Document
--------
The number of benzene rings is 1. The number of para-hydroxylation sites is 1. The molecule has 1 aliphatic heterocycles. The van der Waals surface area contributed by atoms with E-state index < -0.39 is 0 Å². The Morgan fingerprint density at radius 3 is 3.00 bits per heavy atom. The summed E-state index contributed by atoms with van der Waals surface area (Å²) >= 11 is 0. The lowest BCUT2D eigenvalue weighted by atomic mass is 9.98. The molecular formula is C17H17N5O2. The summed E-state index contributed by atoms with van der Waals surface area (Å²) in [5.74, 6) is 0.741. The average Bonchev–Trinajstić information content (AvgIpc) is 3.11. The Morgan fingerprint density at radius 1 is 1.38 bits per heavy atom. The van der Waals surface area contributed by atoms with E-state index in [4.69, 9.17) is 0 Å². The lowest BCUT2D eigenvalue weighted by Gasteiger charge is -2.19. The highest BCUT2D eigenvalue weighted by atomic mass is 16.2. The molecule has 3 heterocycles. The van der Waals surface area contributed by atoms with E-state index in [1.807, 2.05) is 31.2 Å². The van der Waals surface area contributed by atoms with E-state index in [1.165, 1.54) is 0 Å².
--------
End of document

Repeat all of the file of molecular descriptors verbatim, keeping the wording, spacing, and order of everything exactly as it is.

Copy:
The number of benzene rings is 1. The number of para-hydroxylation sites is 1. The molecule has 1 aliphatic heterocycles. The van der Waals surface area contributed by atoms with E-state index < -0.39 is 0 Å². The Morgan fingerprint density at radius 3 is 3.00 bits per heavy atom. The summed E-state index contributed by atoms with van der Waals surface area (Å²) >= 11 is 0. The lowest BCUT2D eigenvalue weighted by atomic mass is 9.98. The molecular formula is C17H17N5O2. The summed E-state index contributed by atoms with van der Waals surface area (Å²) in [5.74, 6) is 0.741. The average Bonchev–Trinajstić information content (AvgIpc) is 3.11. The Morgan fingerprint density at radius 1 is 1.38 bits per heavy atom. The van der Waals surface area contributed by atoms with E-state index in [4.69, 9.17) is 0 Å². The lowest BCUT2D eigenvalue weighted by Gasteiger charge is -2.19. The highest BCUT2D eigenvalue weighted by atomic mass is 16.2. The molecule has 3 heterocycles. The van der Waals surface area contributed by atoms with E-state index in [1.807, 2.05) is 31.2 Å². The van der Waals surface area contributed by atoms with E-state index in [1.165, 1.54) is 0 Å².